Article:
Last Sunday I had the prompting that all personal and family prayers (other than blessings on food) for everyone in the home should be nothing but expressions of gratitude. For one week we would not ask for anything in prayers and instead just focus on the blessings we receive. It’s been a wonderful experience. We’ve all been able to reflect more on things we are grateful for. It seems like the children have bickered less – not that they ever do much but occasionally they’ll bug one another – and that our home has been more peaceful.
I urge you to try the same – take a week and only express gratitude in your prayers. The Lord will show unto you the many tender mercies which He bestows upon you continually.
Image by MTSOFan on Flickr. Used under a CC license.
In my opinion, one of the most impactful of all the talks at the April 2014 General Conference of The Church of Jesus Christ of Latter-day Saints is Pres. Henry B. Eyring’s talk given during the priesthood session: “The Priesthood Man.”
In particular there is one paragraph that I believe to be life-changing:
“We all pray, but the priesthood holder you want to be prays often and with real intent. In the evening you will get on your knees and thank God for the blessings of the day. You will thank Him for parents, for teachers, and for great examples to follow. You will describe in your prayers specifically who has blessed your life and how, during that day. That will take more than a few minutes and more than a little thought. It will surprise you and change you.” (Eyring, Henry B. (2014). The Priesthood Man).
Ever since I re-read this talk, I’ve taken his counsel to heart. Specifically, I “describe in your prayers specifically who has blessed your life and how, during that day.” This requires me to be more mindful throughout the day of how and who does something for me. The blessings can be as little as a smile or holding an elevator door or helping me with a task. The blessings can be a hug from a child or a spouse or a kind word said. Modifying my prayers to include this level of specificity helps me be more mindful of small and large acts of service around me and particularly ones done for me. Trying to mention names has also been beneficial. I’ve never been particularly good at remembering names (I once even introduced myself by the wrong name but that’s a story for a different time) so this counsel from Pres. Eyring provides encouragement for me to go out of my way to try and learn, remember, and later recall someone’s name.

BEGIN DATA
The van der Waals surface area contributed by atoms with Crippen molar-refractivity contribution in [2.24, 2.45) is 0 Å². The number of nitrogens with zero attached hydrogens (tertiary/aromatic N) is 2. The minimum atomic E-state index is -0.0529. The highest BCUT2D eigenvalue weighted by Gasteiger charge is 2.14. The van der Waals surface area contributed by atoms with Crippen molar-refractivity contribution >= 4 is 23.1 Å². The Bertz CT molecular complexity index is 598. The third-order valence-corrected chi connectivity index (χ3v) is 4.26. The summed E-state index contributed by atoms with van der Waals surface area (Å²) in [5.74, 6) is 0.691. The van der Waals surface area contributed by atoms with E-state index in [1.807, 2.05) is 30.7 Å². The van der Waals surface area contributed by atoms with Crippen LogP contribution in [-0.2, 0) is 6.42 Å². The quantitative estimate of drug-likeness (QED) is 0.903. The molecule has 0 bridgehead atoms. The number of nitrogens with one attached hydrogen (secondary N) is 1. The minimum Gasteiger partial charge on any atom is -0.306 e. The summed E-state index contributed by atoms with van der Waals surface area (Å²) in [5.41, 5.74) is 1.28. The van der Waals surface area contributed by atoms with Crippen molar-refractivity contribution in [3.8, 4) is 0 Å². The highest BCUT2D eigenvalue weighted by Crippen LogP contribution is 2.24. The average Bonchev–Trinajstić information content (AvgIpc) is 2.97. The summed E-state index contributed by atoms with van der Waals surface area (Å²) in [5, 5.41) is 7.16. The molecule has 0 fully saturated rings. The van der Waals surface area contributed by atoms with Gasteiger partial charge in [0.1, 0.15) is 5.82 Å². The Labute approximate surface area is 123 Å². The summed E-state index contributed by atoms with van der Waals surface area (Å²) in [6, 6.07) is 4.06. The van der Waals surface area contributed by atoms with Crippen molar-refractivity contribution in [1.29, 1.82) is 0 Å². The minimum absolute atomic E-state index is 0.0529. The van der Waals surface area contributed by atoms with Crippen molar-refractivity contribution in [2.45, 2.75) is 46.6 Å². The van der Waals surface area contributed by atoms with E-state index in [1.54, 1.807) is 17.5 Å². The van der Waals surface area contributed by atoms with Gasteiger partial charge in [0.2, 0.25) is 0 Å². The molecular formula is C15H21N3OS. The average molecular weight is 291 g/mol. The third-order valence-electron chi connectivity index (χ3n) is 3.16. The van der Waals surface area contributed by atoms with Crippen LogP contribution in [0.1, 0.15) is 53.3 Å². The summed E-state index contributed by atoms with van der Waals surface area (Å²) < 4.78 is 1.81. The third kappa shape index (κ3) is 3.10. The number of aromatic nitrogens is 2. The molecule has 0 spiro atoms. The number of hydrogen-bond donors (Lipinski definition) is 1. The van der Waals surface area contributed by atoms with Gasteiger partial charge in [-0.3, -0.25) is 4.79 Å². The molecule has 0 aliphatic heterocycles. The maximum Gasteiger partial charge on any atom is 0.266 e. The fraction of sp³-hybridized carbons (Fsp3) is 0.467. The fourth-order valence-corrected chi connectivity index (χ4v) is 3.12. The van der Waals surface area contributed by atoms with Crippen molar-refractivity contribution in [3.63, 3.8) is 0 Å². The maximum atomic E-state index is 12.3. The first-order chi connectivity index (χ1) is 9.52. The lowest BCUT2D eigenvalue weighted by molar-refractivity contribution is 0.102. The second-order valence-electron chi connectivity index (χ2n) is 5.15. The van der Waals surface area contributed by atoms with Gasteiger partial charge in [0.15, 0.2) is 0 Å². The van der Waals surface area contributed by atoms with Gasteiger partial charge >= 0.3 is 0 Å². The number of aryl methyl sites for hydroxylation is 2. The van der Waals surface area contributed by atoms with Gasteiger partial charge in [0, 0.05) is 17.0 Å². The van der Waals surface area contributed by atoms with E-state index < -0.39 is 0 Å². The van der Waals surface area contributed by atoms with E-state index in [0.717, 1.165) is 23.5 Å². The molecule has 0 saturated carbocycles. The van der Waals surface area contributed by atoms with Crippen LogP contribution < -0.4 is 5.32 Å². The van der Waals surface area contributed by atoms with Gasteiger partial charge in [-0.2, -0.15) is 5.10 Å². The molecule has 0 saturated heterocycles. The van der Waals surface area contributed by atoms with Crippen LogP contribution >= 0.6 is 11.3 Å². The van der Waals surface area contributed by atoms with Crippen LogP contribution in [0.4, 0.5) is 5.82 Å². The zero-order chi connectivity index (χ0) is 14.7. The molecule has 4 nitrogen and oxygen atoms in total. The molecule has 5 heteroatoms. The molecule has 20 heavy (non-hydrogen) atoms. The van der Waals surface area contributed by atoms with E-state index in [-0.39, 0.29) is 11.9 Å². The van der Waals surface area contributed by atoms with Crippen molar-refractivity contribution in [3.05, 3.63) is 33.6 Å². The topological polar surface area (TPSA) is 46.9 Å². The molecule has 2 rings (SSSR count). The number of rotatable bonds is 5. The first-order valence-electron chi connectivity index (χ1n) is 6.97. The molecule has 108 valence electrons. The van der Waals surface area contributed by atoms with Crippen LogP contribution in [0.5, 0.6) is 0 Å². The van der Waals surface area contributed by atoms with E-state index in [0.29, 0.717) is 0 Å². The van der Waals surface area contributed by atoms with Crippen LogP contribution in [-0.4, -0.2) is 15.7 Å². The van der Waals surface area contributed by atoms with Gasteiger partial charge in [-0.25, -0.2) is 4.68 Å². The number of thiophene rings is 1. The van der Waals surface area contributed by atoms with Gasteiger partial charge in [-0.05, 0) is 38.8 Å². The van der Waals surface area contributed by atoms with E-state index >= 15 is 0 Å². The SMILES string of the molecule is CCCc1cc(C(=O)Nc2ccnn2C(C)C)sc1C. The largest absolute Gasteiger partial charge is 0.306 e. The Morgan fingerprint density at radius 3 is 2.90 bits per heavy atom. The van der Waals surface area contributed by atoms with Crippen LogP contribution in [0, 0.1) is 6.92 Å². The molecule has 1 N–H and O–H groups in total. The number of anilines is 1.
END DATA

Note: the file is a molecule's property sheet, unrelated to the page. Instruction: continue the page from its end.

The end result is that I get to express gratitude for specific acts of kindness or service. To do so requires me to be more grateful and watchful throughout the day. Our Father notices falling sparrows so we can certainly notice a held door or a warm smile. Searching and expressing gratitude for acts of kindness and service encourages me to go out of my way to do kind things for others. I’m grateful for the teachings of living prophets that help me become a better man.
As a father at Christmas time there are two things that particularly fill me with joy – 1) Giving gifts to my children and seeing their joy over those gifts and 2) seeing my children give gifts to each other and express gratitude for those gifts.
Perhaps all parents love giving gifts to their children, especially when they are young. There is little in life more rewarding than seeing expressions of joy and wonder on the faces of children when receiving gifts. There is little more rewarding than spending time figuring out what gifts children will like. Christmas time in particular gives me a glimpse into how our Heavenly Father feels towards us. All the joy I receive in giving gifts to my children is a reflection of the joy He must feel as He gives us gifts. Do we recognize those gifts and express gratitude for them? How must He feel when we abuse or do not acknowledge the gifts we receive from Him?
Last night, so as not to have them lost in the shuffle of opening other presents, my wife and I had our children open the gifts they had for and from each other. My oldest daughter spent many hours making gifts for her siblings. She sewed by hand stuffed animals for her sister and brother, making their favorite animals. That was touching enough to see how much time she spent on the gifts (they turned out quite well and cute). Even better was seeing the reaction of my other daughter upon opening the present; she pulled it out, looked at it, gave it a hug and said, “I love it!” Seeing the joy and the gratitude on my younger daughter’s face for the gift that had been made with a lot of love and time and a little stuffing brought tears to my eyes. I thought about how much Heavenly Father must love seeing His children do kind things for each other and be touched when gratitude and joy are shown in response.
I thought of the Sermon on the Mount when Christ taught, “Ask, and it shall be given you; seek, and ye shall find; knock, and it shall be opened unto you: For every one that asketh receiveth; and he that seeketh findeth; and to him that knocketh it shall be opened. Or what man is there of you, whom if his son ask bread, will he give him a stone? Or if he ask a fish, will he give him a serpent? If ye then, being evil, know how to give good gifts unto your children, how much more shall your Father which is in heaven give good things to them that ask him?” (Matt. 7:7-11).
Our Father wants to give us gifts and He does! He blesses us many times and in many ways we will never know in this life. This is one reason we are commanded to be grateful in all things. This Christmas season is a particular time of giving. May we we experience the joy and wonder that comes as give freely with love to those around us! May we express gratitude to those who give so much to us – parents, family, friends, strangers, and God.